I wor­ry about trees.  Last week I saw a dead tree with a jagged crack near the base. It could fall any moment, I thought, so I did­n’t go past. It fell with­in the day and brought down a live tree with it, and two or three oth­er dead trees also top­pled, encour­aged by the crash­es and thuds.

While I was study­ing the dev­as­ta­tion I saw anoth­er dead tree tilt­ed at an angle of about 50 degrees. I thought it was lean­ing on anoth­er tree for sup­port, but as I inched clos­er I saw that the two trees were not touch­ing at all.  I backed away swiftly.

Storms in the night. The elec­tric­i­ty flick­ered off momen­tar­i­ly, but the chair was untrou­bled. Dulled by oxy­codone, George lolled in his ease­ful new elec­tric chair, so far away from me, strung up like a man on a rack.

Rain, rain today. Momentary hail. Going out to look for the dead tree, to see if it has sur­ren­dered to the earth.

Car Wash

Hi, Betsy,

Got here on Tuesday and had a job by sun­down! They say the econ­o­my is in the ditch, but I’m just a lucky guy, I guess.  I’m not pushy, but I can speak up for myself. I hit just the right balance.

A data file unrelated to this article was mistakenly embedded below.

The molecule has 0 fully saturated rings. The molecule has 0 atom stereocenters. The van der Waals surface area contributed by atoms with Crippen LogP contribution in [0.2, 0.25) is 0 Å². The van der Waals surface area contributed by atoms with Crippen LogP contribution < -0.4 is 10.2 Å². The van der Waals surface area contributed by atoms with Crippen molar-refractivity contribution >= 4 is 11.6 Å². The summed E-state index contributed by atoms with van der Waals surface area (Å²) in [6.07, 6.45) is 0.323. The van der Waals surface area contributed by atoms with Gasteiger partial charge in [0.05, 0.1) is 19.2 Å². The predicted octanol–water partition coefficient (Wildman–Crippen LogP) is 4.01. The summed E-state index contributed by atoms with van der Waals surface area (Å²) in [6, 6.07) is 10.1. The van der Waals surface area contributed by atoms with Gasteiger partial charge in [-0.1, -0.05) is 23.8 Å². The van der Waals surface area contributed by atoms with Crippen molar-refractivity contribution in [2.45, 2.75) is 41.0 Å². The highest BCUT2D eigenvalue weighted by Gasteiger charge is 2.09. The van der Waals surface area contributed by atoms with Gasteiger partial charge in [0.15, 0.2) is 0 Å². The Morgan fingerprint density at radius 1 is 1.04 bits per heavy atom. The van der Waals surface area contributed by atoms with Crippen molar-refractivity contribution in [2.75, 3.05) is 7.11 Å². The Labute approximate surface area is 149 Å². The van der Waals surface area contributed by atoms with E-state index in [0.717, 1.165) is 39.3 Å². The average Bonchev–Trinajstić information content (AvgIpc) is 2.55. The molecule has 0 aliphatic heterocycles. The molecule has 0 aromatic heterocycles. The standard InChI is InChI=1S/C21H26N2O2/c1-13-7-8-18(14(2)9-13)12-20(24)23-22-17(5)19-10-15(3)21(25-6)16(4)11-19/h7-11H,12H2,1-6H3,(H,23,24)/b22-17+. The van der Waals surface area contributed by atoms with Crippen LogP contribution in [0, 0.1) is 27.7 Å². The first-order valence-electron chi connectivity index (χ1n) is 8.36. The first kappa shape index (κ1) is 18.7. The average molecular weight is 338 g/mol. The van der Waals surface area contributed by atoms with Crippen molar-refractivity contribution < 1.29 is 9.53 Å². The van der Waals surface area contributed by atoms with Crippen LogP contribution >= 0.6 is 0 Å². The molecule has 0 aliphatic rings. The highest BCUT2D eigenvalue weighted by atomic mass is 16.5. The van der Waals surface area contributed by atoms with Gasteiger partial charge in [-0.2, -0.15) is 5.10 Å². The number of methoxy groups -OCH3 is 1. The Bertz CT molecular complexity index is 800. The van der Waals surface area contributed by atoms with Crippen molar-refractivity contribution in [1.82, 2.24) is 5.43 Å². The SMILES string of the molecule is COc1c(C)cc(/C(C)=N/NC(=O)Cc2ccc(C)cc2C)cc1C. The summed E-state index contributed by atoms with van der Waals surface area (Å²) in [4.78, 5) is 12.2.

The job is at a ser­vice sta­tion with a car wash. It’s kind of upscale where peo­ple leave their cars to be cleaned.  And they mean clean.  There is a fan­cy wait­ing room with trays of cook­ies and cold drinks free. Little cubi­cles with TVs, La-Z-Boys. These are rich peo­ple, who don’t need free snacks, and some of them are so rich they don’t even bring in their own cars.  Their “peo­ple” bring them, I nev­er knew this but if you are a movie star out here you don’t have to get your own gas or a lube job or any­thing.  Someone does all that for them. I guess if you’re famous you don’t want to be seen pump­ing gas or doing any­thing ordi­nary. They must think they live in a sort of heav­en where they eat things with gin­ger and sea­weed and can take a dump in the shag car­pet if they’ve a mind to and some­body else will clean it up. Their peo­ple won’t tell who they are work­ing for either, so we do a lot of spec­u­lat­ing. Wednesday there was a vin­tage Corvette that belonged to George Clooney–and it was true because there was a book on the seat with his name writ­ten in it.